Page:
The NHS defines cerebral palsy as: “a group of lifelong conditions that affect movement and coordination, caused by a problem with the brain that occurs before, during or soon after birth.”
Up until now, there has been no cure for cerebral palsy, but an exciting new study by leading stem cell scientists at Duke University, North Carolina, has successfully used umbilical cord blood to improve motor skills in some children with the condition, leaving specialists optimistic that cord blood stem cells will improve the lives of sufferers in the future.
An infusion of cord blood stem cells from a child’s own umbilical cord has been shown to improve brain connectivity and motor function in children with cerebral palsy. The results of a randomized clinical trial published this week by Stem Cells Translational Medicine could transform the lives of those living with the condition.
The placebo-controlled, phase two trial included 63 children with varied types and severities of cerebral palsy. Children who received one intravenous dose of at least 25 million stem cells per kilogram of their body weight saw improvements in motor function a year later. The improvements were greater than those typically observed for children of similar age and condition and exceeded the gains made by children who received a lower dose of cells or a placebo.
We are encouraged by the results of this study, which shows that appropriately dosed infusions of cord blood cells can help lessen symptoms in children with cerebral palsy. (Joanne Kurtzberg, M.D., director of Duke’s Pediatric Blood and Marrow Transplant)
“Previous research has indicated it’s safe for children with cerebral palsy to receive an infusion of their own cord blood,” Kurtzberg said. “Now that we have identified a dosing threshold, we are planning additional studies testing the benefits of multiple doses of cells, as well as the use of donor cells for patients whose own cord blood was not banked.”
Umbilical cord blood has been found to be a rich source of blood stem cells to treat cancers, neurological disorders and genetic diseases. Cord blood also contains other therapeutic cells that researchers believe could influence the formation of new neural connections in children with cerebral palsy.
In the cerebral palsy trial, Kurtzberg and colleagues tested doses from 10 million cells per kilogram of body weight up to 50 million cells per kilogram, based on the amount and quality of the cord blood each child had in storage. Among the tools used to evaluate the children’s progress were MRI to measure brain connectivity and the Gross Motor Function Measure (GMFM-66), a standardized analysis of a child’s ability to crawl, roll, kneel, and complete other movements based on age and development.
The improvements for children who received doses of at least 25 million cells per kilogram of body weight progressed beyond their expected increases when they were tested a year after infusion.
For each child, the improvements are different and could be subtle, but sometimes even a seemingly small difference is significant. For example, a child’s ability to turn their hand from facing down to facing up can change their ability to hold or grasp something, which can make a big difference in their everyday life. (Jessica Muller Sun, MD. Assistant Professor of Pediatrics)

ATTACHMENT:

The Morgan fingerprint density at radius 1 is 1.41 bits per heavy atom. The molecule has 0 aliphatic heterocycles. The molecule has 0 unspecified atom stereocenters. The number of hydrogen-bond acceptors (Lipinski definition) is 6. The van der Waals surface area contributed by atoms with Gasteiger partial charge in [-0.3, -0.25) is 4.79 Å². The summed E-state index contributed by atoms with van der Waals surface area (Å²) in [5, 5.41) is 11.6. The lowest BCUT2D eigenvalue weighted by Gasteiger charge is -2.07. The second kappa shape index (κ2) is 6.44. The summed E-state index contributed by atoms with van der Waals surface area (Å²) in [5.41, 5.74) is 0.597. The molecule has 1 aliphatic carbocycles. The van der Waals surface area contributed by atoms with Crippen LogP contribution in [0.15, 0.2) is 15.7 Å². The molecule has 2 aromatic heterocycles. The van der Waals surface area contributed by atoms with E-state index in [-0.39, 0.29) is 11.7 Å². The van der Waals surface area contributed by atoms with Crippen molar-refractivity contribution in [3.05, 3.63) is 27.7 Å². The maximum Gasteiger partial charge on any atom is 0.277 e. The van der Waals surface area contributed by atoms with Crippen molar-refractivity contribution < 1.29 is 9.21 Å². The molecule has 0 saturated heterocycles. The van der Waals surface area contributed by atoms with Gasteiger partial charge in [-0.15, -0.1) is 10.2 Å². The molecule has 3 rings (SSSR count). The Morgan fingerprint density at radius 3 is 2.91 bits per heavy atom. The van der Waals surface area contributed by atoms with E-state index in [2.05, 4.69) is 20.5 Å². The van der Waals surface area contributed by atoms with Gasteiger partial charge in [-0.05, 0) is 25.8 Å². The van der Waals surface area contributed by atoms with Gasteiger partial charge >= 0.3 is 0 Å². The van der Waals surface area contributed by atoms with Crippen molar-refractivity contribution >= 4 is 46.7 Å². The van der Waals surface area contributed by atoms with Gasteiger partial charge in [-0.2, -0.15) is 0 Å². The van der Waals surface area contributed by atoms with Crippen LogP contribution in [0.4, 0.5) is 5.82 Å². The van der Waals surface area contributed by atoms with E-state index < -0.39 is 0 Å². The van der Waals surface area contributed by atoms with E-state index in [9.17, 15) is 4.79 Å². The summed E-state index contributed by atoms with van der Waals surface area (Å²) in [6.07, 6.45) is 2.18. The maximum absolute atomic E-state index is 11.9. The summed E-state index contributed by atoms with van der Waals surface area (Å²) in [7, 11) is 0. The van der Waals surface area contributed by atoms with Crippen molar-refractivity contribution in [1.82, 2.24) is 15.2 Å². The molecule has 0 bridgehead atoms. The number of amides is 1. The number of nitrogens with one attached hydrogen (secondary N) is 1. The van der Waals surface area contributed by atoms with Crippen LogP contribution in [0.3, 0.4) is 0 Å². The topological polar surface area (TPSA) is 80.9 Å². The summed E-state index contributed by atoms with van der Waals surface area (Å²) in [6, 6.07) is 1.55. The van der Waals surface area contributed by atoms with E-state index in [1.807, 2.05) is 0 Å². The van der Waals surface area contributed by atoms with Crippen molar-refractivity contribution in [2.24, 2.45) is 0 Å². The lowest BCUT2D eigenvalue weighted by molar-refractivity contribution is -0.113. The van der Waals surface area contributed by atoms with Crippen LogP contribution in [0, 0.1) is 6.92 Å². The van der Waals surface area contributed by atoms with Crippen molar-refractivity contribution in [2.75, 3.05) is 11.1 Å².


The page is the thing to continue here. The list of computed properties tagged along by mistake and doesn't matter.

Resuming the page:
The study had some limitations, including the requirement that participants have cord blood in storage and be able to travel to Duke, both of which required financial means, the authors said. Being from well-resourced families, most participants were also receiving frequent physical and occupational therapy, Sun said, and those advantages could have influenced the results.
“We are hopeful that cord blood and cell therapy may have a role in treating children with cerebral palsy and brain injury and are encouraged to continue this promising research,” Sun said.
The symptoms of cerebral palsy aren’t usually obvious when a baby is born, but become noticeable during the first two or three years of a child’s life. They can include delays in reaching developmental milestones – such as, not sitting by eight months or not walking by 18 months; seeming too stiff or too floppy; having weak arms or legs or random, uncontrolled movements. A range of other problems, such as swallowing difficulties, vision and speech problems and learning disabilities are also associated with cerebral palsy. The severity of symptoms can vary significantly. Some people only have minor problems, while others may be severely disabled.
Cerebral palsy can occur if a baby’s brain doesn’t develop normally while in the womb, or is damaged during or soon after birth. It may be caused by bleeding in the baby’s brain or reduced blood and oxygen supply to their brain, or by an infection caught by the mother during pregnancy. Meningitis and serious head injuries may cause cerebral palsy but often the cause is unclear.
Until now, physiotherapy, speech and occupational therapies and medications have been the only treatments available to help people with cerebral palsy to have as normal and independent a life as possible.
Biovault Family take care of cord blood collection, processing and storage so that you can focus on taking care of yourself and your new baby. Find out more about our family service here.